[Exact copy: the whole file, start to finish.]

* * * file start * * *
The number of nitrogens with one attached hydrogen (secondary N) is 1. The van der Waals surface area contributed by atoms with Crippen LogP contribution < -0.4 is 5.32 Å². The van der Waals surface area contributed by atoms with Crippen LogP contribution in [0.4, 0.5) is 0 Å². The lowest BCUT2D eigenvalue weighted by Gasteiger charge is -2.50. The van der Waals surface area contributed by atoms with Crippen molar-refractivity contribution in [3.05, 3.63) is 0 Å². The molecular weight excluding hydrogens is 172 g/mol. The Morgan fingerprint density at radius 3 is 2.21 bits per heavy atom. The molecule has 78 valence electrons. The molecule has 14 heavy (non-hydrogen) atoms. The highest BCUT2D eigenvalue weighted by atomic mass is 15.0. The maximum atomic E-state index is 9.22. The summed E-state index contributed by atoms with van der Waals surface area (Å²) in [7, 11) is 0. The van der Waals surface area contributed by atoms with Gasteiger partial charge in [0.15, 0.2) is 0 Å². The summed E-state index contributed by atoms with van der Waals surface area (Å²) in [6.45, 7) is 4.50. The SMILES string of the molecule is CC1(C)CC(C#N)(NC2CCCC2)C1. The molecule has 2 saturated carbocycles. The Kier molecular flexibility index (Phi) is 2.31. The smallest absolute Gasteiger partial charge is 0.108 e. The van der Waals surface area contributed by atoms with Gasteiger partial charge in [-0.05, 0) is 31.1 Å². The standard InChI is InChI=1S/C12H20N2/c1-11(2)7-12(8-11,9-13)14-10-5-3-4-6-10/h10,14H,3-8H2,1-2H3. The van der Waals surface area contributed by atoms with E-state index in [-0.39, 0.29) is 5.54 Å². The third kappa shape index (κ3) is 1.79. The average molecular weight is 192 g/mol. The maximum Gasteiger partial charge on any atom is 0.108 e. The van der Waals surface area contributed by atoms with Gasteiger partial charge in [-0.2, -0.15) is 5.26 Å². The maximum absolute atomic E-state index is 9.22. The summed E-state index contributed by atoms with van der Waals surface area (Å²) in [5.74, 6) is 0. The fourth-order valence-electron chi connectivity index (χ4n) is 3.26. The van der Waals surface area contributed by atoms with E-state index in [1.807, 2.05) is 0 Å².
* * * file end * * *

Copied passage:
The number of nitrogens with one attached hydrogen (secondary N) is 1. The van der Waals surface area contributed by atoms with Crippen LogP contribution < -0.4 is 5.32 Å². The van der Waals surface area contributed by atoms with Crippen LogP contribution in [0.4, 0.5) is 0 Å². The lowest BCUT2D eigenvalue weighted by Gasteiger charge is -2.50. The van der Waals surface area contributed by atoms with Crippen molar-refractivity contribution in [3.05, 3.63) is 0 Å². The molecular weight excluding hydrogens is 172 g/mol. The Morgan fingerprint density at radius 3 is 2.21 bits per heavy atom. The molecule has 78 valence electrons. The molecule has 14 heavy (non-hydrogen) atoms. The highest BCUT2D eigenvalue weighted by atomic mass is 15.0. The maximum atomic E-state index is 9.22. The summed E-state index contributed by atoms with van der Waals surface area (Å²) in [7, 11) is 0. The van der Waals surface area contributed by atoms with Gasteiger partial charge in [0.15, 0.2) is 0 Å². The summed E-state index contributed by atoms with van der Waals surface area (Å²) in [6.45, 7) is 4.50. The SMILES string of the molecule is CC1(C)CC(C#N)(NC2CCCC2)C1. The molecule has 2 saturated carbocycles. The Kier molecular flexibility index (Phi) is 2.31. The smallest absolute Gasteiger partial charge is 0.108 e. The van der Waals surface area contributed by atoms with Gasteiger partial charge in [-0.05, 0) is 31.1 Å². The standard InChI is InChI=1S/C12H20N2/c1-11(2)7-12(8-11,9-13)14-10-5-3-4-6-10/h10,14H,3-8H2,1-2H3. The van der Waals surface area contributed by atoms with E-state index in [-0.39, 0.29) is 5.54 Å². The third kappa shape index (κ3) is 1.79. The average molecular weight is 192 g/mol. The maximum Gasteiger partial charge on any atom is 0.108 e. The van der Waals surface area contributed by atoms with Gasteiger partial charge in [-0.2, -0.15) is 5.26 Å². The maximum absolute atomic E-state index is 9.22. The summed E-state index contributed by atoms with van der Waals surface area (Å²) in [5.74, 6) is 0. The fourth-order valence-electron chi connectivity index (χ4n) is 3.26. The van der Waals surface area contributed by atoms with E-state index in [1.807, 2.05) is 0 Å².